Home » Articles » Volume 39 » Issue 1 » Advancing the Sovereign Trust of Government to Safeguard the Environment for Present and Future Generations (Part I): Ecological Realism and the Need for a Paradigm Shift

 
 

Advancing the Sovereign Trust of Government to Safeguard the Environment for Present and Future Generations (Part I): Ecological Realism and the Need for a Paradigm Shift

 

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Abstract

Modern environmental law has proved a colossal failure, despite the good intentions and the hard work of many citizens, lawyers, and government officials. Notwithstanding the most extensive and complex set of legal mandates the world has ever known, government is driving runaway greenhouse gas emissions and resource depletion. Agencies use the discretion in their statutes to allow continuing damage to the atmosphere and other natural resources. At a time when society faces catastrophic climate heating and ecological collapse, leading thinkers should be setting their sights on a transformational environmental law principle.

This Article is the first of two companion Articles that identify the public trust doctrine as the most fundamental legal mechanism available to ensure governmental protection of natural resources necessary for public welfare and survival. At the core of the doctrine is the principle that every sovereign government holds vital natural resources in “trust” for the public—i.e., present and future generations of citizen beneficiaries. This Article proposes a paradigm shift away from the current system of natural resource management, a system driven by political discretion, to one that is infused with public trust principles and policies across all branches of government and at all jurisdictional levels.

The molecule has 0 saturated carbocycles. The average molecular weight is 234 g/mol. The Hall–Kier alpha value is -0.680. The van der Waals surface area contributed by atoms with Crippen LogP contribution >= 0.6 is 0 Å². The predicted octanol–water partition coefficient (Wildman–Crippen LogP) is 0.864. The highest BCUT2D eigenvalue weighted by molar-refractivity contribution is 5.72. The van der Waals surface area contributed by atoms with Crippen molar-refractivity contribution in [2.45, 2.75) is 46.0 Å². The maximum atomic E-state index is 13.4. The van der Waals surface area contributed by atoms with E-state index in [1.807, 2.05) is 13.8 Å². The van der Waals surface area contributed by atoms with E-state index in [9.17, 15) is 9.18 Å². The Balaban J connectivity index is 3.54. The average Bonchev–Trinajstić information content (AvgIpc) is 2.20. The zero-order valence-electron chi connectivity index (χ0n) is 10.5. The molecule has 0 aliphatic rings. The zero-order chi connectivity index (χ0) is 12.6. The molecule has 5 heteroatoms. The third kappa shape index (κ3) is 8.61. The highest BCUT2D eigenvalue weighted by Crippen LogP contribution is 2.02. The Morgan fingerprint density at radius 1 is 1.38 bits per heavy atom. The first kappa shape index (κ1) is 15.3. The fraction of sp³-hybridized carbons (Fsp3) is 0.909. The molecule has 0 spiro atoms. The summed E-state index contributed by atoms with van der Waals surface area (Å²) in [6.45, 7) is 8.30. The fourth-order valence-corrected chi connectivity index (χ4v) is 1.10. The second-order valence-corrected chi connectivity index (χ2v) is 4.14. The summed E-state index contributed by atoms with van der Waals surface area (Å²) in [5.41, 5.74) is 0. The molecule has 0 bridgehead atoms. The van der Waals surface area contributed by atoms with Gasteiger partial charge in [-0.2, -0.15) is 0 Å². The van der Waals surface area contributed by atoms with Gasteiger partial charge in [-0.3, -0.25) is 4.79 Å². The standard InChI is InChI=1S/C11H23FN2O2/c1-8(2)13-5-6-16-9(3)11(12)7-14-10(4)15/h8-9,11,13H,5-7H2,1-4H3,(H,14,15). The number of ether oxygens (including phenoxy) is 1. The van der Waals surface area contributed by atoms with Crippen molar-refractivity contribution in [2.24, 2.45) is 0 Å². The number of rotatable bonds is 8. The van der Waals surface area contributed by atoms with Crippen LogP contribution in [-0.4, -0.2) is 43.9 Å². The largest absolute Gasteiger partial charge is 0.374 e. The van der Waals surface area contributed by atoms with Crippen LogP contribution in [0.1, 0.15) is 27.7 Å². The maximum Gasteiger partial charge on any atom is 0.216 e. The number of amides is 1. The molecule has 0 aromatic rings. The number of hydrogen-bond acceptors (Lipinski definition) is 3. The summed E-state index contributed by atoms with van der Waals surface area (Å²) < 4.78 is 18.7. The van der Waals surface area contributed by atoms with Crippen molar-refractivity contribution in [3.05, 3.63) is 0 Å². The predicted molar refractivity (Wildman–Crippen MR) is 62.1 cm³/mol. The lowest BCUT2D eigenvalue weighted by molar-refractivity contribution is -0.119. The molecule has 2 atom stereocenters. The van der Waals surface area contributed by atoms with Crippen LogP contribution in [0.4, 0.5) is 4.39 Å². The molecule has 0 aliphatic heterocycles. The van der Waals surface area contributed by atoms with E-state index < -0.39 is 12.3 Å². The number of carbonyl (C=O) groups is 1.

Section II of this Article explains the necessity for an emergency response to arrest the hemorrhage of natural systems and stabilize climate by bringing down atmospheric concentrations of greenhouse gas pollution. Section III explains the dysfunction of modern environmental law and the role of agencies in promoting natural damage. Section IV explores the depth of legal change needed to secure the resources essential to future survival and prosperity. Section V explains the role of government as trustee of natural resources. Section VI describes states and foreign nations as cotenant trustees with respect to shared or transitory resources. Part II of this work presents the trust framework as it relates to the modern regime of statutory and administrative law. 

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